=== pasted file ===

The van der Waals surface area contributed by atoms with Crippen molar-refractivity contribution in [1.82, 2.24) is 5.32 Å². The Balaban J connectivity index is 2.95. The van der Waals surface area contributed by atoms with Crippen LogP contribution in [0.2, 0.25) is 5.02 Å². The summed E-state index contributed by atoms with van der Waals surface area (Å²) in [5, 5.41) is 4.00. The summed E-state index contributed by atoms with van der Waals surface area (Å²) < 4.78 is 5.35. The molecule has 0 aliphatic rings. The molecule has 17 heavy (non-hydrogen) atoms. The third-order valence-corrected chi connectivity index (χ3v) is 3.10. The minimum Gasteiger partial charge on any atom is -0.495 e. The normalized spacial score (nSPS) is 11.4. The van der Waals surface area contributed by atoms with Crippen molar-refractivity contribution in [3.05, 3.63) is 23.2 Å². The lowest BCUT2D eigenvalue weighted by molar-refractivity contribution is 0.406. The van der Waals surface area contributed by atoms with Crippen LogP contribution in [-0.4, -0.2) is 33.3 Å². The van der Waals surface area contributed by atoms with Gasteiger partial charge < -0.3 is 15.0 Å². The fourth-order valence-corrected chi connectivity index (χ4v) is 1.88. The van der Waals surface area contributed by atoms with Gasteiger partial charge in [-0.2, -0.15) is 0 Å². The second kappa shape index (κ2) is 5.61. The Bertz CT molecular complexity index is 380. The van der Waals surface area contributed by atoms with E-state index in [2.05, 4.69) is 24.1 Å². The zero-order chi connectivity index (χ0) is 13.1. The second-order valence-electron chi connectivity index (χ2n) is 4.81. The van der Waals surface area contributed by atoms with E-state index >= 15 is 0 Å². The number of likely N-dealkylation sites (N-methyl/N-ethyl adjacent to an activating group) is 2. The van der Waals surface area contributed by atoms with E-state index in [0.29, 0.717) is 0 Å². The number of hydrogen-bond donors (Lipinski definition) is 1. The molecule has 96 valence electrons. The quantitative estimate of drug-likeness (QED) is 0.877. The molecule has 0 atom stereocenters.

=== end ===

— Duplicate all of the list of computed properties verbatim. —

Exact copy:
The van der Waals surface area contributed by atoms with Crippen molar-refractivity contribution in [1.82, 2.24) is 5.32 Å². The Balaban J connectivity index is 2.95. The van der Waals surface area contributed by atoms with Crippen LogP contribution in [0.2, 0.25) is 5.02 Å². The summed E-state index contributed by atoms with van der Waals surface area (Å²) in [5, 5.41) is 4.00. The summed E-state index contributed by atoms with van der Waals surface area (Å²) < 4.78 is 5.35. The molecule has 0 aliphatic rings. The molecule has 17 heavy (non-hydrogen) atoms. The third-order valence-corrected chi connectivity index (χ3v) is 3.10. The minimum Gasteiger partial charge on any atom is -0.495 e. The normalized spacial score (nSPS) is 11.4. The van der Waals surface area contributed by atoms with Crippen molar-refractivity contribution in [3.05, 3.63) is 23.2 Å². The lowest BCUT2D eigenvalue weighted by molar-refractivity contribution is 0.406. The van der Waals surface area contributed by atoms with Crippen LogP contribution in [-0.4, -0.2) is 33.3 Å². The van der Waals surface area contributed by atoms with Gasteiger partial charge < -0.3 is 15.0 Å². The fourth-order valence-corrected chi connectivity index (χ4v) is 1.88. The van der Waals surface area contributed by atoms with Gasteiger partial charge in [-0.2, -0.15) is 0 Å². The second kappa shape index (κ2) is 5.61. The Bertz CT molecular complexity index is 380. The van der Waals surface area contributed by atoms with E-state index in [2.05, 4.69) is 24.1 Å². The zero-order chi connectivity index (χ0) is 13.1. The second-order valence-electron chi connectivity index (χ2n) is 4.81. The van der Waals surface area contributed by atoms with E-state index >= 15 is 0 Å². The number of likely N-dealkylation sites (N-methyl/N-ethyl adjacent to an activating group) is 2. The van der Waals surface area contributed by atoms with E-state index in [0.29, 0.717) is 0 Å². The number of hydrogen-bond donors (Lipinski definition) is 1. The molecule has 96 valence electrons. The quantitative estimate of drug-likeness (QED) is 0.877. The molecule has 0 atom stereocenters.